The (so called) SuperMoon of 2016


Super Moon: Have you ever wondered about or even tried to look at the size of the Full moons afft different times throughout the year and noted a difference in size? You may ask why? The Moon goes around the earth in an elliptical orbit so it is not at the same distance from us all the time (as it’s not a circle), as a result it appears to grow and shrink by a small amount, as seen in the skies (though it does not grow or shrink physically!!).

supermoon 2016

And the size difference is more apparent on the day of the full moon when we see the whole disk illuminated. Now just imagine seeing a bigger full moon – it means that moon is at perigee (point nearest to earth) or near perigee at that time. As its a bigger moon then there has to be a name to it as we humans are very much inclined towards giving names to each and every thing!! They call it SuperMoon!! And this word was coined recently in late 70’s (if we talk about time scales in astronomy).

And its interesting to know that SuperMoon is a word which was not coined by astronomers but by an astrologer, Richard Nolle, who is credited with coining the term ‘Supermoon’. He arbitrarily defined this as
. . . a new or full moon which occurs with the moon at or near (within 90% of) its closest approach to Earth.

But for astronomers a Supermoon is the full/new moon happening at the exact time of perigee so there is no ambiguity about the definition. Now our new definition becomes – . . . a new or full moon which occurs with the moon at its closest approach (perigee) to Earth. The technical name is the perigee-syzygy of the Earth-Moon-Sun system. We astronomers do not use the term “SuperMoon” but among the masses its a catchy word!

As we have Supermoon, there has to also be ‘Micromoon’, which happens at Full moon at the time of Apogee. And if you happen to click both the moons with same setup, you would find a drastic change in apparent diameter which is around 14% and thats quite large!!

supermoon 2016

supermoon 2016

Now lets see how many Full Moons fit into this definition. We have not taken New Moon in this category as it can’t be seen at all!!! But a Supermoon at new moon at the time of an eclipse also plays a different game, that I leave to you all to ponder.

In the present century we have the following SuperMoons, which fit in the definition of Full Moon and Perigee moon happening exactly at same time (Perigee happening at F +/- 0 h):

 

2011 356577 km 3/19/2011
2012 356953 km 5/6/2012
2013 356989 km 6/13/2013
2014 356896 km 8/10/2014
2034 356447 km 11/27/2034
2054 356511 km 1/24/2054
2073 356720 km 5/23/2073
2094 356867 km 8/26/2094
2095 356685 km 10/13/2095

Now you would wander as why the perigee distance is also changing? That’s another point to discuss some other time!

There are quite a lot of more so called supermoons if we relax our stringent rules to allow for few hours +/- difference between Full Moon and Perigee Moon. You would find that 14th November Full Moon (Supermoon) has not been listed in my list at all. Let’s see why is has not been done by SPACE whereas the rest of the world and the social media is abuzz with the news that this is the biggest full moon during the past 70 years! Biggest full moon means that the full moon has to happen exactly at perigee but whether its happening or not, and on top of that where on earth we are witnessing it as it plays a major part. In case we all are more interested in numbers (aren’t we?), let’s find out.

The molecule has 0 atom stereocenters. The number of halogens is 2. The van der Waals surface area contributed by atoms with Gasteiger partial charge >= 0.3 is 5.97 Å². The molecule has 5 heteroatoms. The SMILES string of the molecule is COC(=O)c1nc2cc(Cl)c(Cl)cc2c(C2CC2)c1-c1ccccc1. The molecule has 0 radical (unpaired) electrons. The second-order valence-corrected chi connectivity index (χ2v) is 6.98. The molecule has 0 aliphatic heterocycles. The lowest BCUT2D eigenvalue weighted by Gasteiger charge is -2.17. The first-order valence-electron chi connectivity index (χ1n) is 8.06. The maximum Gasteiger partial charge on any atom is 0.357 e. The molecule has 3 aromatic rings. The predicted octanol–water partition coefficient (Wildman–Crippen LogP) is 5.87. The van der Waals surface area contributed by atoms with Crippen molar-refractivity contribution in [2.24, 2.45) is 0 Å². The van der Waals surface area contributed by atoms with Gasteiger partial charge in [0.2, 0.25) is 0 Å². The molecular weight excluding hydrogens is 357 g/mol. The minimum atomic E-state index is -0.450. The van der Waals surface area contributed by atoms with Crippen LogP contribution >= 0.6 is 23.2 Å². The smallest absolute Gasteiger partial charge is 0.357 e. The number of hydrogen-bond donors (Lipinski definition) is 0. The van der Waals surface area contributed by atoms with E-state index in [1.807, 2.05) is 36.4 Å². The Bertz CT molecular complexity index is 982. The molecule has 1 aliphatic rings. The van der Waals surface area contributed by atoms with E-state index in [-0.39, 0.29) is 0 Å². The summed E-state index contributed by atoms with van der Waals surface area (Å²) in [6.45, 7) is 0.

On 14th November, the Full moon is happening at 13:54 UT (19:24 IST) and perigee is happening 2 hours before full moon so at full moon the distance to the moon would be 356536 kms so there is the catch. If Usain Bolt even finishes 100 mts 0.001 seconds ahead of the other he would win. The same case here in this ‘supermoon’, that if numbers don’t speak, we can’t help it! But in any case numbers or no numbers, a full moon almost close to perigee point i.e. close to earth is truly worth watching.

You can see that there is one supermoon coming on 14th November 2016. So what’s the big deal about it? Well on that day the Full Moon will be approximately 14% bigger than the Full Moon on Apogee and will be 30% more brighter than it. If you plan to click the image on that day then make sure that you click with same setup another image on March 5th next year, when we have the Full Moon happening near to Apogee and then you can actually visually see and calculate the difference we have talked about. The image above is an example of such a comparison which we did in 2011. And another interesting thing about this is when you see the above image and the pair you will take, you will see the phenomenon which we call as libration of the Moon, well that’s once again another story to tell!!!!

But do enjoy the illuminated Moonlight dinner on that night with your near and dear ones!!

Written by CB Devgun

President, SPACE Foundation

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